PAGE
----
We’re finally in Zimbabwe which is a country that has been on my bucket list for so long. However, unlike Malawi which is my other bucket list country of the trip we will be spending 6 days here and have plenty of time to see the country.
Travelling to the Zimbabwean border
The journey to the border took us a little over 2 hours and we arrived at around 0830. On the approach to the border we encountered a huge line of trucks that went on for as far as the eye could see and we thought that the border was going to be a nightmare. However, luckily commercial vehicles and freight are processed separately to tourist and individual traffic and we drove straight past the line of trucks in no time at all.
Mambo told us that the trucks at the back of the line will likely be waiting to cross into Zimbabwe for several days – maybe even a week – which is crazy!
The experience for us was completely different and this is one of the most efficient land border crossings that I have ever seen. Everything is all on one building on the Zimbabwean side and all you have to do is go to 4 different numbered counters in order. The first counter was to check your COVID-19 vaccination certificate, the second to complete the Zambian exit formalities, the third to pay for your Zimbabwean visa, and the final one to have the visa issued. The whole process took less than 30 minutes which was incredible.
We had to wait for another hour for all of the customs checks to take place on the vehicle, during which time we used the bathroom and stretched our legs, before getting back on board the truck for our journey to Harare – the capital of Zimbabwe.
Driving across Zimbabwe
The journey took around 7 hours in total, including various stops for bush toilets and to do some shopping at a convenience store that was attached to a bus station. I stocked up on lots of items at the store including snacks, soda, and cider – with everything being paid for in US Dollars as is the norm for foreigners in Zimbabwe. For this reason it’s highly recommended that you bring lots of US Dollars in small denominations with you to Zimbabwe.
While at the bus station, some people also did the usual routine of buying Zimbabwean SIM cards so that they could stay in contact with people back home. As I’ve said before, when I’m travelling I’ll make the occasional phone call and send the occasional message but I travel to get away from the world rather than to stay in contact with it. But we all have different needs, so people need to do whatever is best for them.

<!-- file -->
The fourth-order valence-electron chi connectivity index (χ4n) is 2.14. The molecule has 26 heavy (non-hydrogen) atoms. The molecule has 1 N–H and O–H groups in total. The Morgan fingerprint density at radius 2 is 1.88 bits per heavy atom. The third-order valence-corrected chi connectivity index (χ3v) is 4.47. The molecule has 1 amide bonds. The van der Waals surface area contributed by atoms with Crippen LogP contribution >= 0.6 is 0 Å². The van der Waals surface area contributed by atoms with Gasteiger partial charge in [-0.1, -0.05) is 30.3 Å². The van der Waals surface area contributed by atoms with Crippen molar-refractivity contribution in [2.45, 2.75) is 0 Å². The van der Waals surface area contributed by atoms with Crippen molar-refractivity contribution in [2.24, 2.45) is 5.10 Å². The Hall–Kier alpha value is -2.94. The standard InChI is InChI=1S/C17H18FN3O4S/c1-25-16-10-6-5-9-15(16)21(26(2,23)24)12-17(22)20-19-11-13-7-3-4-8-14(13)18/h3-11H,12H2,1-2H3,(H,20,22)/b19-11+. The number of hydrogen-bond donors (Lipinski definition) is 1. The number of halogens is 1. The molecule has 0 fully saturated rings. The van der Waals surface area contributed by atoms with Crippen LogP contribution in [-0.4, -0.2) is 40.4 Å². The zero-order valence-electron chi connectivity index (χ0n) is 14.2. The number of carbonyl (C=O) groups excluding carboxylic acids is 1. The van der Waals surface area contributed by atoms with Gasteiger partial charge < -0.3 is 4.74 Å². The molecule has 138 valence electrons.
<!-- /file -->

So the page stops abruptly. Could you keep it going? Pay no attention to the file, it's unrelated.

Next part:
Arriving in Harare
We arrived in Harare at around 1700 and made our way to the “It’s a small world” backpackers lodge which, due to COVID-19, is one of the final remaining places where overland trucks are able to stop. It’s only still in business because the owners had another property which they sold to keep this place going – most other places weren’t that lucky and have closed down due to lack of tourists.
The camp site is small, so can only cope with one truck at a time, but after a couple of long travel days and 4 days in a tent I had decided that I would upgrade to a room tonight if there was one available. Luckily, while some of the group went down the road to a local shopping centre, 3 of us stayed behind to check out the rooms and there were only 3 rooms available so we grabbed them immediately. I got the last room, next to reception, only seconds before somebody else who was staying there that night said that they wanted it which was lucky.
First come, first served unfortunately!
The room is great and didn’t cost that much. It has two double beds, a private bathroom with hot water, a writing desk, plenty of space, and great views out over the grounds. Unfortunately, one thing it also has is an infestation of ants which came running out of one of the plug sockets as soon as I tried to plug my phone in to charge. I’ll definitely be sleeping in the bed on the other side of the room tonight.
One of our group is staying in a tree house room which would have been an incredible place to stay. However, the room didn’t have a door and it was up some stairs which looked in desperate need of repair so I decided to give it a miss!
An evening at the lodge in Harare
The lodge has a great little swimming pool so I took a swim in there while Danny was getting set up for dinner. The water was cold but, even by my standards, but after a couple of long travel days across the hot African landscape it was welcome relief.
We had some time after dinner to chat over drinks in the lovely grounds, talking about our experiences on the trip so far and the things that we wanted to do while in Zimbabwe. Top of the list, other than Victoria Falls, was Nando but Mambo tells us that there is one in Bulawayo where we’ll have a chance to stop tomorrow. We also spent some time chatting with some South Africans who are currently living in Harare.
Overall, it was a great evening and the prospect of a 7am departure tomorrow doesn’t seem so bad after a good meal, cold swim, hot shower, and the promise of a comfortable bed to sleep in!
It’s a shame that there wasn’t time tonight to explore Harare before it got dark but I’m glad that I stayed back at camp to be able to secure an upgrade to a room.